Col. Matthew Moten was accused of trying to kiss and touch subordinate females and wives of subordinate officers, the Army Times.com reported.
The allegations surfaced during sensing sessions at the college, and later during a sexual assault and training session, which then prompted an investigation, the website reported.
Lt. Col. Webster Wright, a spokesman for West Point, would not reveal any details of the allegations against Col. Moten, only characterizing his behavior as “misconduct,” according to the Army Times.
Wright also said that Col. Moten has not been accused of sexual assault and is not facing criminal charges.
Col. Moten agreed to resign after the investigation concluded in late August.
This is the third of recent sexual misconduct scandals to surface at the West Point Academy. In May, a non-commissioned officer was accused of filming nude female cadets without their consent. Around the same time the academy’s rugby team was reprimanded over a chain email that denigrated females at the academy.
Col. Moten’s resignation comes less than month after Defense Secretary Chuck Hagel introduced the military’s plan to address sexual assault and harassment in the military.
Moten will retire without his honorary general’s star which is typically given to retiring department heads at the academy, according to the Army Times.
In May of this year, the military was besieged with allegations that the military mishandled a number of sexual harassment and assault allegations among their ranks. This was the beginning of numerous committee hearings and forced the military to develop policies that will better address the rash of sexual misconduct complaints.
The policies set forth by Defense Secretary Chuck Hagel were met with little fanfare and critics were less than impressed. Taryn Meeks president of sexual assault victim advocacy group Protect Our Defenders described the directives as “tweaks to a broken system.”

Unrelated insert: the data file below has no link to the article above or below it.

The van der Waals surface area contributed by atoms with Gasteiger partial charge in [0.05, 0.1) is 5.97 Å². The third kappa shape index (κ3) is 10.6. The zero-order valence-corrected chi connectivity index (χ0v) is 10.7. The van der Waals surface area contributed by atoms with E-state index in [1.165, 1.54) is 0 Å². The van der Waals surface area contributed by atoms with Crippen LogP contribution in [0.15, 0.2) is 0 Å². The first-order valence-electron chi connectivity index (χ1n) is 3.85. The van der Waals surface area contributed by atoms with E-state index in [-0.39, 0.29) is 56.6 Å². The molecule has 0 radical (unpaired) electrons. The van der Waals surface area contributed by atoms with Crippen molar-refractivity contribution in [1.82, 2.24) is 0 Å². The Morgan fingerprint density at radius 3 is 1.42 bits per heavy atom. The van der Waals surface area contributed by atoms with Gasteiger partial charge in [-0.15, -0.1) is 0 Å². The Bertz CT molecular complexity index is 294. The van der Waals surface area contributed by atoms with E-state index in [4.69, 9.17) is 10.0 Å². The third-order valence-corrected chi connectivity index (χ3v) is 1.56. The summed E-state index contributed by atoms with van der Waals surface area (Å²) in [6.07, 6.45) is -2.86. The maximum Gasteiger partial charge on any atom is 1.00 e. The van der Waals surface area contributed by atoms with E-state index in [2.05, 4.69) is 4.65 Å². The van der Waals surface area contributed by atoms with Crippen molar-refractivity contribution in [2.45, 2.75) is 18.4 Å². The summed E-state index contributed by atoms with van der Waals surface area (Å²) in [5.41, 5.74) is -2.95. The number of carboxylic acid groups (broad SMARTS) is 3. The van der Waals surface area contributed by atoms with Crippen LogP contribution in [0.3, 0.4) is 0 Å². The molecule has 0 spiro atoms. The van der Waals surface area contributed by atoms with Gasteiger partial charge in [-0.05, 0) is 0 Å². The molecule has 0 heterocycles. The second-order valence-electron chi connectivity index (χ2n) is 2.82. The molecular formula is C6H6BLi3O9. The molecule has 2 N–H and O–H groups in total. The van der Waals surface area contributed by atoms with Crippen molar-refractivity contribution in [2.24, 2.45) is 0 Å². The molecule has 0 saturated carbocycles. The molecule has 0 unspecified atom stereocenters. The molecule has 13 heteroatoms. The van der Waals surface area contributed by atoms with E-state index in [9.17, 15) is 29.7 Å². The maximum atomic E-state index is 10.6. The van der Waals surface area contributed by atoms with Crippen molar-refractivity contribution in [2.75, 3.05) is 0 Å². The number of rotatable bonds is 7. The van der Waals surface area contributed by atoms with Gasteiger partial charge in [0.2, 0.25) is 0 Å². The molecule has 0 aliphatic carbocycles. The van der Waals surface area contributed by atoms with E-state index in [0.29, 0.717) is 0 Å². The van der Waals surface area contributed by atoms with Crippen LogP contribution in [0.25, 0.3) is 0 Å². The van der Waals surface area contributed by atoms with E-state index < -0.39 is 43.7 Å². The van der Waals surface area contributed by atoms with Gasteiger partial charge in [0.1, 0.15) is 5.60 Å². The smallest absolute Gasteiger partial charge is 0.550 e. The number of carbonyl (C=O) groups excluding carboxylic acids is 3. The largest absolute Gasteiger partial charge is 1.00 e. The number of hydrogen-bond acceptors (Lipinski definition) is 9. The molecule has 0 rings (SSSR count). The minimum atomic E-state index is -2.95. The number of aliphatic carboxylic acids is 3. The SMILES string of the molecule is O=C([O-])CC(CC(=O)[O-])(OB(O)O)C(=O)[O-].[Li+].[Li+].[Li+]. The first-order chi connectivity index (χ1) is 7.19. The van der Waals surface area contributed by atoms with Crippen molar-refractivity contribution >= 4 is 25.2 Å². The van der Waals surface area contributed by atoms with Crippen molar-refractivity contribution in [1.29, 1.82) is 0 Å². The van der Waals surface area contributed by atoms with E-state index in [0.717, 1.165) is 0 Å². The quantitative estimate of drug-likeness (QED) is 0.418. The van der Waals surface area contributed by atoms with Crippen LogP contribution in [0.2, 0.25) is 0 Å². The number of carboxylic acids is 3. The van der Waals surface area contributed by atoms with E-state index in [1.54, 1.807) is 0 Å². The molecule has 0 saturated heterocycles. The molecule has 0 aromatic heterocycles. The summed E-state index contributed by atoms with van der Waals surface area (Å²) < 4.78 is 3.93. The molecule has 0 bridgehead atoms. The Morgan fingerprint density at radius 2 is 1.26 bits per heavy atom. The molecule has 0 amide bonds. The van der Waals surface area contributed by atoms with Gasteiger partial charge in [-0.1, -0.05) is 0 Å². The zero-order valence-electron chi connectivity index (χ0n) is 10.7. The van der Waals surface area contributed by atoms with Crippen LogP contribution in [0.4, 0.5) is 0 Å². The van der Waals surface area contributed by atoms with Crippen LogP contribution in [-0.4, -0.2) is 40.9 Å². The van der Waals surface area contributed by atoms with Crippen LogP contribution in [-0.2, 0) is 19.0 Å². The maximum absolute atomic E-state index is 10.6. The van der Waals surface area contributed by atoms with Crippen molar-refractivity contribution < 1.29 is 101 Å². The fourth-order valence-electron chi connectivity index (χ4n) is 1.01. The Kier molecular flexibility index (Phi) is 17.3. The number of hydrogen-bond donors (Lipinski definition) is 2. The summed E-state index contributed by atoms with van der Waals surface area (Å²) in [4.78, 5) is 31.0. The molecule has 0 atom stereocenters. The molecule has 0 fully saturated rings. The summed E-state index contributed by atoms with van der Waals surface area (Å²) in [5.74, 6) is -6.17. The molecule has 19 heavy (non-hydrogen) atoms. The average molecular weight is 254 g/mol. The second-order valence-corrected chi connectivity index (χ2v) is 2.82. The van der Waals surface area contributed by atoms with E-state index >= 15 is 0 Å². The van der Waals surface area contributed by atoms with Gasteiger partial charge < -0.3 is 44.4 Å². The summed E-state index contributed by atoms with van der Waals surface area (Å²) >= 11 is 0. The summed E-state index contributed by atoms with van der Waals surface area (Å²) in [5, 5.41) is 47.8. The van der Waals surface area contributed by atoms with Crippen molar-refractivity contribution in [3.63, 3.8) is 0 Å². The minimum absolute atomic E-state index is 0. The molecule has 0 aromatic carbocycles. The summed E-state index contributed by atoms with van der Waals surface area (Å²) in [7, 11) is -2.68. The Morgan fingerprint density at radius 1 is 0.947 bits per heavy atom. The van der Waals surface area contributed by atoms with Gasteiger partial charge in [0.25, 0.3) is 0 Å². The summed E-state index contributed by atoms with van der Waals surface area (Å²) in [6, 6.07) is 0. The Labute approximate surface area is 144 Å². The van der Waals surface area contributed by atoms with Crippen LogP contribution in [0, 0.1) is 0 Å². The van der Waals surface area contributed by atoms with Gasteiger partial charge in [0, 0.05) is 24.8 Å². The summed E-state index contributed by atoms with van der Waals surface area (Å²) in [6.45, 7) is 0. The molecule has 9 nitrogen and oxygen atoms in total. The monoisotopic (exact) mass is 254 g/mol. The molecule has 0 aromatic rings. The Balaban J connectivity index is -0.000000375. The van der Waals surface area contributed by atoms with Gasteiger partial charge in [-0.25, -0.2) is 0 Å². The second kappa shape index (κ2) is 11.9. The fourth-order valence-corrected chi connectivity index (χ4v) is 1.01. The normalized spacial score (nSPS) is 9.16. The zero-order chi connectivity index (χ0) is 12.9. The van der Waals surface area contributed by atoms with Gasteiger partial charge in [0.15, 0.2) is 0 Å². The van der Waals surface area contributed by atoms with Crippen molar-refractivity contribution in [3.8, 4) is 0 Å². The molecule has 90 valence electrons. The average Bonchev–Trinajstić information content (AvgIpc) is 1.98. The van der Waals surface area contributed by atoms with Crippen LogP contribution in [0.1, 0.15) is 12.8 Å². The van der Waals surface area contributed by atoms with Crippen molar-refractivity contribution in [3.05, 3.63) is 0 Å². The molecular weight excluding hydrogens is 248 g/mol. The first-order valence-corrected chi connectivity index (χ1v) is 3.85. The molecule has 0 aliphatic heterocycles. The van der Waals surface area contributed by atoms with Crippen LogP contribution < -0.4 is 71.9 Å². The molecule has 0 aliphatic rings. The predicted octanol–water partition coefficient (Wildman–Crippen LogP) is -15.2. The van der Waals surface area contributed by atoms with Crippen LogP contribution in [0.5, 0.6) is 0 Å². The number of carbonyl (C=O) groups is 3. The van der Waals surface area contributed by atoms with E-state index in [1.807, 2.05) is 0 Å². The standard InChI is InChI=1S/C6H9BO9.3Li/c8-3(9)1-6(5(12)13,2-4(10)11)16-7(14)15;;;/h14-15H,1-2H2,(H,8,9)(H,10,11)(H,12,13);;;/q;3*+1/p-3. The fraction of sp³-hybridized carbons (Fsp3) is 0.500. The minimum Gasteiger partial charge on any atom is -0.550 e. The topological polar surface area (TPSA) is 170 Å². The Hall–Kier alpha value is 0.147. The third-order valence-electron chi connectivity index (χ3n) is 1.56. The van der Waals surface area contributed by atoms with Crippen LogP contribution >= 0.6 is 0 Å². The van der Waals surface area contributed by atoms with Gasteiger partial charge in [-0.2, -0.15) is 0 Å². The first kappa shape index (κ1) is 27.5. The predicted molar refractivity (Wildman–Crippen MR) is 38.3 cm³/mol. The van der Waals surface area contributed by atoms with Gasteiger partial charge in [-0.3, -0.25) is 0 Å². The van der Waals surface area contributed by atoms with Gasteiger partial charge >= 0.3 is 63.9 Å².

The new policies will require the Defense Department to create legal advocacy groups in each branch of the military which will provide legal representation to victims and guide them through the judicial process of filing sexual assault and harassment complaints. Another change would make certain that pretrial investigations into sexual assault allegations are conducted by judge advocated generals. Also, commanders will be given the option of transferring or reassigning unit members who have been accused of a sex crime.
To Congresswoman Kristin Gillibrand, who has been an outspoken critic of the military’s sexual assault and harassment policies, the new directives are a step in the right direction, but not entirely adequate.
“The Pentagon taking action is a good thing and these are positive steps forward but it is not the leap forward required to solve the problem,” said Sen. Kirsten Gillibrand, according to NBC, “As we have heard over and over again from the victims, and the top military leadership themselves, there is a lack of trust in the system that has a chilling effect on reporting.”